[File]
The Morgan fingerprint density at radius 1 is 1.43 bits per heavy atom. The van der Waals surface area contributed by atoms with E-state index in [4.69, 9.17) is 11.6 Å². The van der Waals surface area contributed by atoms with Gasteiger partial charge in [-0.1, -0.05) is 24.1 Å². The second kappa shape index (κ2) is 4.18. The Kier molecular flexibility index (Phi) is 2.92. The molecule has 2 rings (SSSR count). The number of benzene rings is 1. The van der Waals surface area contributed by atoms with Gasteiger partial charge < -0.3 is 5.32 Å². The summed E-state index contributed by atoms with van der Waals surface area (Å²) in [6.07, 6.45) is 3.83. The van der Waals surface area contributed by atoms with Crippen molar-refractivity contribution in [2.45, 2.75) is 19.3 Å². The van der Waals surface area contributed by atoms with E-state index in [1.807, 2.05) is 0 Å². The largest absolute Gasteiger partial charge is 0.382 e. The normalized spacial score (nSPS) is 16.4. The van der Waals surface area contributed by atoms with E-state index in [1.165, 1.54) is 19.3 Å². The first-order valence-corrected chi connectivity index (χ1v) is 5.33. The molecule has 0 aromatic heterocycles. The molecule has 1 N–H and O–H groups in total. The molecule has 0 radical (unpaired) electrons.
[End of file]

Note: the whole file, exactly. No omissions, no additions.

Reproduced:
The Morgan fingerprint density at radius 1 is 1.43 bits per heavy atom. The van der Waals surface area contributed by atoms with E-state index in [4.69, 9.17) is 11.6 Å². The van der Waals surface area contributed by atoms with Gasteiger partial charge in [-0.1, -0.05) is 24.1 Å². The second kappa shape index (κ2) is 4.18. The Kier molecular flexibility index (Phi) is 2.92. The molecule has 2 rings (SSSR count). The number of benzene rings is 1. The van der Waals surface area contributed by atoms with Gasteiger partial charge < -0.3 is 5.32 Å². The summed E-state index contributed by atoms with van der Waals surface area (Å²) in [6.07, 6.45) is 3.83. The van der Waals surface area contributed by atoms with Crippen molar-refractivity contribution in [2.45, 2.75) is 19.3 Å². The van der Waals surface area contributed by atoms with E-state index in [1.807, 2.05) is 0 Å². The largest absolute Gasteiger partial charge is 0.382 e. The normalized spacial score (nSPS) is 16.4. The van der Waals surface area contributed by atoms with E-state index in [1.165, 1.54) is 19.3 Å². The first-order valence-corrected chi connectivity index (χ1v) is 5.33. The molecule has 0 aromatic heterocycles. The molecule has 1 N–H and O–H groups in total. The molecule has 0 radical (unpaired) electrons.